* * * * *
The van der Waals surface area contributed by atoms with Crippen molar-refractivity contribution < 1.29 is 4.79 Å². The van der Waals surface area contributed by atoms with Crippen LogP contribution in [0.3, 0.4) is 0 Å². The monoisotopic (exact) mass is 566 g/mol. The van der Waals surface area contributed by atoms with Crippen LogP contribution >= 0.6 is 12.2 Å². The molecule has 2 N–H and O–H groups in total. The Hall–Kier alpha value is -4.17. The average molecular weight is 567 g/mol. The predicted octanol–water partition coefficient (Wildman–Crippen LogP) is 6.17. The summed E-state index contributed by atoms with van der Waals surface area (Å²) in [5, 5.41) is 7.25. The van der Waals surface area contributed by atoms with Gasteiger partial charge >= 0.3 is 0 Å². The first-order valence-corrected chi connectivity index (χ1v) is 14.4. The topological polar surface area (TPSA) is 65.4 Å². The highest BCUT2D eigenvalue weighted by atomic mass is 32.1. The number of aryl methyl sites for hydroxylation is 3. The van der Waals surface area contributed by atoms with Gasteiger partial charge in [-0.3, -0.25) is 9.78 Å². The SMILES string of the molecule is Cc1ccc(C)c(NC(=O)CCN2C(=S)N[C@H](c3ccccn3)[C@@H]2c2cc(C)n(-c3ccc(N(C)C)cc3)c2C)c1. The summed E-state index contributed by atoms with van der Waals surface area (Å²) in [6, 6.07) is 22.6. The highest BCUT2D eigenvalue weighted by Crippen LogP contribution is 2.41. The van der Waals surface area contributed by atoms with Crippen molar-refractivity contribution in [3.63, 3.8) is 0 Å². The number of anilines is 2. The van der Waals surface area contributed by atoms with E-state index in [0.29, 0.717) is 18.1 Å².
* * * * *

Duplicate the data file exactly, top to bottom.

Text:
The van der Waals surface area contributed by atoms with Crippen molar-refractivity contribution < 1.29 is 4.79 Å². The van der Waals surface area contributed by atoms with Crippen LogP contribution in [0.3, 0.4) is 0 Å². The monoisotopic (exact) mass is 566 g/mol. The van der Waals surface area contributed by atoms with Crippen LogP contribution >= 0.6 is 12.2 Å². The molecule has 2 N–H and O–H groups in total. The Hall–Kier alpha value is -4.17. The average molecular weight is 567 g/mol. The predicted octanol–water partition coefficient (Wildman–Crippen LogP) is 6.17. The summed E-state index contributed by atoms with van der Waals surface area (Å²) in [5, 5.41) is 7.25. The van der Waals surface area contributed by atoms with Gasteiger partial charge >= 0.3 is 0 Å². The first-order valence-corrected chi connectivity index (χ1v) is 14.4. The topological polar surface area (TPSA) is 65.4 Å². The highest BCUT2D eigenvalue weighted by atomic mass is 32.1. The number of aryl methyl sites for hydroxylation is 3. The van der Waals surface area contributed by atoms with Gasteiger partial charge in [-0.3, -0.25) is 9.78 Å². The SMILES string of the molecule is Cc1ccc(C)c(NC(=O)CCN2C(=S)N[C@H](c3ccccn3)[C@@H]2c2cc(C)n(-c3ccc(N(C)C)cc3)c2C)c1. The summed E-state index contributed by atoms with van der Waals surface area (Å²) in [6, 6.07) is 22.6. The highest BCUT2D eigenvalue weighted by Crippen LogP contribution is 2.41. The van der Waals surface area contributed by atoms with Crippen molar-refractivity contribution in [3.63, 3.8) is 0 Å². The number of anilines is 2. The van der Waals surface area contributed by atoms with E-state index in [0.29, 0.717) is 18.1 Å².